A new research report highlights the impact SA power utility Eskom’s tariff structures and tariff increases has had on typical South African households.
Thembie Chehore, research associate for energy & environment at growth consulting firm Frost & Sullivan Africa, said that Eskom has been under scrutiny for a number of reasons mostly relating to load-shedding and high levels of inefficiency.
Constant tariff increases under the multiyear price determination (MYPD) programme is another major source of discontent towards the utility, Chehore said.
According to F&S, part of Eskom’s justification for its price hikes has also rested on the claim that historically South Africa has had some of the lowest tariffs in the world.
The tariff increases have grown from a modest rate of 5.1% in 2006/7 to a peak of 31.3% in 2009/10.
A comparison of average electricity tariffs in 2011 using information obtained from the Organisation for Economic Co-operation and Development (OECD), and past Frost & Sullivan analysis, proves this claim to be true.
Frost & Sullivan further identified that South African tariffs are comparatively low, not only in the industrial sector, but in the residential sector as well.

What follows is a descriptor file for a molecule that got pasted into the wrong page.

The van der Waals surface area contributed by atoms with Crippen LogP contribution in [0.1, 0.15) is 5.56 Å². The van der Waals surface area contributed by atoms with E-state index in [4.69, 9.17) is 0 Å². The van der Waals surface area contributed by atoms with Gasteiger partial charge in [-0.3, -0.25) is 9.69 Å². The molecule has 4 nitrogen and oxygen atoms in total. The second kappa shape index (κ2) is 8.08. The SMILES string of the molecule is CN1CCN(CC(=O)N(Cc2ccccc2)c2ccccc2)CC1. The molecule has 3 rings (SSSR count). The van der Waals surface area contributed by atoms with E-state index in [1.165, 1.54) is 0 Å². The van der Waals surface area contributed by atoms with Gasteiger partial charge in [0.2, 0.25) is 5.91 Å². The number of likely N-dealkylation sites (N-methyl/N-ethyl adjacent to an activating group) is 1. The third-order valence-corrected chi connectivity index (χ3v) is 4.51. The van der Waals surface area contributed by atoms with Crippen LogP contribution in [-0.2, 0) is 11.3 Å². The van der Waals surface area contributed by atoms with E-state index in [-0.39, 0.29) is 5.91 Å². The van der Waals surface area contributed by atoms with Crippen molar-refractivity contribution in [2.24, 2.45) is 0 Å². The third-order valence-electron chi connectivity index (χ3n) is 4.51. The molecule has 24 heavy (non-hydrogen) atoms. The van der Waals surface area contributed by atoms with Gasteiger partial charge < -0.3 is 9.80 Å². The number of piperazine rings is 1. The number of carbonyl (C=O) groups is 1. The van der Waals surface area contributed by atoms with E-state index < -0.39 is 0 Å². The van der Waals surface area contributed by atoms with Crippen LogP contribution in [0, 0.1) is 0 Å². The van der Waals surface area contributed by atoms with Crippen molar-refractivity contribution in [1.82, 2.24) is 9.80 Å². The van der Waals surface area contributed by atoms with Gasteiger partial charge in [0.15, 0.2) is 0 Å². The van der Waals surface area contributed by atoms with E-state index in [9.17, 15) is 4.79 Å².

The advisory firm also compared the current residential tariffs in select African countries as of June 2014.
It noted that given Eskom’s assertion that the average monthly household consumption is 500-750 kWh, this analysis was based on a monthly residential consumption of 500 kWh.
SA’s electrification rate of 85.3% (as of 2013) is higher than those of the world, developing world and Sub-Saharan Africa at 80.5%, 74.7% and 30.5% respectively.
F&S said that the country’s power utility has made phenomenal progress in connecting South African households to the grid; between 1994 and 2014, the utility was able to connect 5.7 million households.
However, it was unable to achieve the goal of universal electrification by 2014. As of the 2011 census, 3.3 million households were yet to be connected.